Ideas on teaching yourself Spanish (or any language)

My blog posting of Feb.21, 2022

In 2018 (more or less) I published my book on learning Spanish by studying the Spanish words to songs. (for an excerpt see the last paragraph of this posting. The book’s title is “Love songs in Spanish for Enjoyment and Learning”), In that book I mention that in my experience native speakers of Spanish respond warmly to  the efforts of a non-Spanish speaker to speak Spanish. The better their Spanish, the more they were not only appreciated but even loved. In reviewing my book one Californian professor of Spanish took issue with my remark and dismissed it as irrelevant. I disagree with her and to explain my point of view I am including below some observations I made on this subject long ago (December 20, 1976).

(From 1976)

This patience of Mexicans also comes into play when a Norteamericano attempts to speak their language. They almost always listen patiently and with tolerance even if you are as slow as a sleepy cucaracha and even if you massacre their language, The Mexicans I have met let me know without words that they appreciate the qualities (bravery, humility, respect and interest) which lie behind my efforts. They know, even if only unconsciously, that one’s efforts are concrete proof that you acknowledge the special beauty of their culture and language. One’s efforts seem to say “Spanish is beautiful and important enough for me to try to learn it for its own sake and it is doubly worth the effort if it will enable me to really communicate with these people.”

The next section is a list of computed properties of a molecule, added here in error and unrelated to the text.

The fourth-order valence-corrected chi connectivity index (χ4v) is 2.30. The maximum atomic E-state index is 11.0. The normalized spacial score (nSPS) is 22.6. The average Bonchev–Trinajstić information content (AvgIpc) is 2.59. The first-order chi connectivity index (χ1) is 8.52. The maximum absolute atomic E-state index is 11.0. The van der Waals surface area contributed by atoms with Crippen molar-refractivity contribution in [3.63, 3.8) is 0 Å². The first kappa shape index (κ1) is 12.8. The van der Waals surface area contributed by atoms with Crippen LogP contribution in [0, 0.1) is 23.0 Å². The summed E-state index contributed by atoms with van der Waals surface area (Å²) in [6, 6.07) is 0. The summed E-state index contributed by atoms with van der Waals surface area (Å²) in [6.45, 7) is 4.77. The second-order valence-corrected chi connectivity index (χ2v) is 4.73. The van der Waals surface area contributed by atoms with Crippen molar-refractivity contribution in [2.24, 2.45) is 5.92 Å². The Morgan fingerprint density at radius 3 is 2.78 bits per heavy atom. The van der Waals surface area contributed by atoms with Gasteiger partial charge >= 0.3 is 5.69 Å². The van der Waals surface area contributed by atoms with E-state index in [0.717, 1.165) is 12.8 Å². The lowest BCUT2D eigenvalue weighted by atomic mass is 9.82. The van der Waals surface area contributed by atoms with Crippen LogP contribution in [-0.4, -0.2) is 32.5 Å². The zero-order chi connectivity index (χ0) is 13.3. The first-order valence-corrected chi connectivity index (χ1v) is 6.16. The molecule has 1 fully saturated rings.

How the human barriers come crashing down when you use Spanish! You see the difference as soon as you switch from English to Spanish. Eyes that hitherto were cod-fish dull (faintly skeptical and unengaged) suddenly light up. You see a glint of surprised recognition and friendly interest in your interlocutor’s eyes. Even if your Spanish is not great the atmosphere will change; you’ll be more likely to get what you want (assuming you want something, like street directions) and you’ll certainly have a pleasanter experience.

It goes without saying that the better your Spanish, the more success you will have in establishing contact with the natives. There are many programs for studying Spanish. I have tried several. Overall I thought the Berlitz program was the best. Working with CDs in Spanish and repeating the cues over and over and over works wonders. If you limit yourself to listening (and don’t speak) you will be short-changing yourself.  Say the words out loud. You have to hear for yourself how good you accent is.

Sooner or later you have to study at least one grammar book. Doing this will give you an overview of the structure of the language. Among other things it will make you aware that Spanish is not that easy a language to master when it comes to such things as irregular verbs (so many of them!) and idioms (hundreds and hundreds of them).